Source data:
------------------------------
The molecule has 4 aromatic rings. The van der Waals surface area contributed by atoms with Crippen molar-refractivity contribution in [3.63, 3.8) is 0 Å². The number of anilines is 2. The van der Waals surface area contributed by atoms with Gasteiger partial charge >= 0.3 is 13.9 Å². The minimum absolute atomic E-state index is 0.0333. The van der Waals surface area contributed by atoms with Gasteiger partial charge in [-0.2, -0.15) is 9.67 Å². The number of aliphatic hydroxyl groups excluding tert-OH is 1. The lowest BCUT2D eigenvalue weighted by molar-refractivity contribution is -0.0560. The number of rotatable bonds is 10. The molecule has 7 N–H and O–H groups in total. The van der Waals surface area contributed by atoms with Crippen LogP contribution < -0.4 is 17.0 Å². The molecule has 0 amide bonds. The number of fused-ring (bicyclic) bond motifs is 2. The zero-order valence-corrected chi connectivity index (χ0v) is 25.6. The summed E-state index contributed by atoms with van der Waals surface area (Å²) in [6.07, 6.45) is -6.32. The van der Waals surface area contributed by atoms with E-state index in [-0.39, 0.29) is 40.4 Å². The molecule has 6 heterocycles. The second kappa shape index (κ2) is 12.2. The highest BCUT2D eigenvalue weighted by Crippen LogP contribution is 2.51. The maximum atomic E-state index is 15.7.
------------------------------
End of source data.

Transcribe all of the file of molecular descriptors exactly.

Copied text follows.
The molecule has 4 aromatic rings. The van der Waals surface area contributed by atoms with Crippen molar-refractivity contribution in [3.63, 3.8) is 0 Å². The number of anilines is 2. The van der Waals surface area contributed by atoms with Gasteiger partial charge >= 0.3 is 13.9 Å². The minimum absolute atomic E-state index is 0.0333. The van der Waals surface area contributed by atoms with Gasteiger partial charge in [-0.2, -0.15) is 9.67 Å². The number of aliphatic hydroxyl groups excluding tert-OH is 1. The lowest BCUT2D eigenvalue weighted by molar-refractivity contribution is -0.0560. The number of rotatable bonds is 10. The molecule has 7 N–H and O–H groups in total. The van der Waals surface area contributed by atoms with Crippen LogP contribution < -0.4 is 17.0 Å². The molecule has 0 amide bonds. The number of fused-ring (bicyclic) bond motifs is 2. The zero-order valence-corrected chi connectivity index (χ0v) is 25.6. The summed E-state index contributed by atoms with van der Waals surface area (Å²) in [6.07, 6.45) is -6.32. The van der Waals surface area contributed by atoms with E-state index in [-0.39, 0.29) is 40.4 Å². The molecule has 6 heterocycles. The second kappa shape index (κ2) is 12.2. The highest BCUT2D eigenvalue weighted by Crippen LogP contribution is 2.51. The maximum atomic E-state index is 15.7.